Poet, novelist, critic

Alfred  Corn

Dinner Theater 


Characters treading not quite level pine
Boards number, first, Carafe, who’s sweating beads
Of coolant on her Delft-blue leaves and birds.
Then enter Sirloin, crusty, rare, supine,

Giving his aromatic agony
Away in pink tears drained into the dark
Platter’s symmetrically branching tree.
Sharp Knife starts bantering with Mrs. Fork—

Quips and metallic comments re Parsnip,
The fossil he’s been trying to butter up.
Pepper’s gambits are pungent, but poor Salt
Gets maudlin as the meal slows to a halt.

And now the attentive, worn-out Napkins, who move
Toward lips whose service, too, resembles love.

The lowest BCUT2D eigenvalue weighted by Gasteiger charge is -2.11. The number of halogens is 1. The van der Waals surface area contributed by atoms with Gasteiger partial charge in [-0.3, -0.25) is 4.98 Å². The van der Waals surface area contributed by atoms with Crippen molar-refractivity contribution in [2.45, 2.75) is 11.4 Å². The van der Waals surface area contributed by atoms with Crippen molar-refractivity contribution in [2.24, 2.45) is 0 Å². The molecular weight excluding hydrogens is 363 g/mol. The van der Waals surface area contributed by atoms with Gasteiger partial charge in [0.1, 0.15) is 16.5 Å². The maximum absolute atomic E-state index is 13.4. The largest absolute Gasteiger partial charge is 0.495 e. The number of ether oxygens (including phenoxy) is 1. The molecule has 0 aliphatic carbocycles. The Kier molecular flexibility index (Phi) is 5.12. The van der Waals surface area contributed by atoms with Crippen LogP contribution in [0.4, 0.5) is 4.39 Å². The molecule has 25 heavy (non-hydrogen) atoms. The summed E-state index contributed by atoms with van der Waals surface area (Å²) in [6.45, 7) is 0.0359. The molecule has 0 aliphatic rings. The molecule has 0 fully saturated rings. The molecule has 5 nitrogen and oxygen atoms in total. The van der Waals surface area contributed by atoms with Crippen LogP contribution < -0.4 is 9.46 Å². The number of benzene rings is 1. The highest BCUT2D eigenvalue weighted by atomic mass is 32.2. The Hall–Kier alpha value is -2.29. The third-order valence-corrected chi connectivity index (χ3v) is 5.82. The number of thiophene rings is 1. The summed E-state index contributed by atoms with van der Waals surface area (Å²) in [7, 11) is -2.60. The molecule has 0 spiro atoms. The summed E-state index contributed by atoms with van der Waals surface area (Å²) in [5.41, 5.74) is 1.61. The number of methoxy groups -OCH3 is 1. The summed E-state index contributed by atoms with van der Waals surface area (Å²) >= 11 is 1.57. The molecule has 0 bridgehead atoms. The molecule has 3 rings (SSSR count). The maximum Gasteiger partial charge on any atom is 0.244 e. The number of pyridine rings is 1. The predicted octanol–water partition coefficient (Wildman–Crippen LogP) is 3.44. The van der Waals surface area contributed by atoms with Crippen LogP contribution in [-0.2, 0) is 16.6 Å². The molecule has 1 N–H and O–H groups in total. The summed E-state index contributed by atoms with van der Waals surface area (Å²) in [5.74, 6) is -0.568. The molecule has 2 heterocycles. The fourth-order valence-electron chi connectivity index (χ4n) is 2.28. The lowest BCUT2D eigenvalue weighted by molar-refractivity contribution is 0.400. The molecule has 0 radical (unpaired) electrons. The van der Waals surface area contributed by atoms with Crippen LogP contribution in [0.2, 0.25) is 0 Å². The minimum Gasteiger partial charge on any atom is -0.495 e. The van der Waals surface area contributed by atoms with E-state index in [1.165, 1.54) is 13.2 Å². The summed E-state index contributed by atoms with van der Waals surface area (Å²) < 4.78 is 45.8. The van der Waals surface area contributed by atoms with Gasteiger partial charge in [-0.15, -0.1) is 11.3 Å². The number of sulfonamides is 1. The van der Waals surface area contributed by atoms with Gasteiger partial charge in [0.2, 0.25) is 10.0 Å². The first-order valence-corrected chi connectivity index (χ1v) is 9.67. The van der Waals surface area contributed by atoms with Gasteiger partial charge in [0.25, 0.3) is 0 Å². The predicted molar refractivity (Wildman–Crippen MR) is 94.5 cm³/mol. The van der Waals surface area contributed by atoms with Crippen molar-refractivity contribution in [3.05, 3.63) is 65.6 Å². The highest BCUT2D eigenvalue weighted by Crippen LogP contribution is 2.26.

Alfred Corn reads poems in English, German, and French

Shakespeare, Sonnet 73, and etc.

Dublin Night  


Roving packs you eel your way 
through pay no mind to what must, if they see,

look like a shadow loping along alone,
now slowing, stopping for the misted warmth

etched panes suffuse in the Hound and Rose's matched
bilateral doors. Ale glow that lights up half

of the fatman's baldpate football head,
left paw cupped to his mobile ear,

the splayed right cranking up and down
as his tenor wades alive-o into the rant.

Leave him behind then for that mid-bridge figure 
(my body double?), more than half involved

with swirls and frills of foiled reflections
on the black stream coursing under …

A water no less cold than cash, it will
or will not clutch him to its heaving silk.

  • "Dublin Night"1:09

  • "Dinner Theater"1:08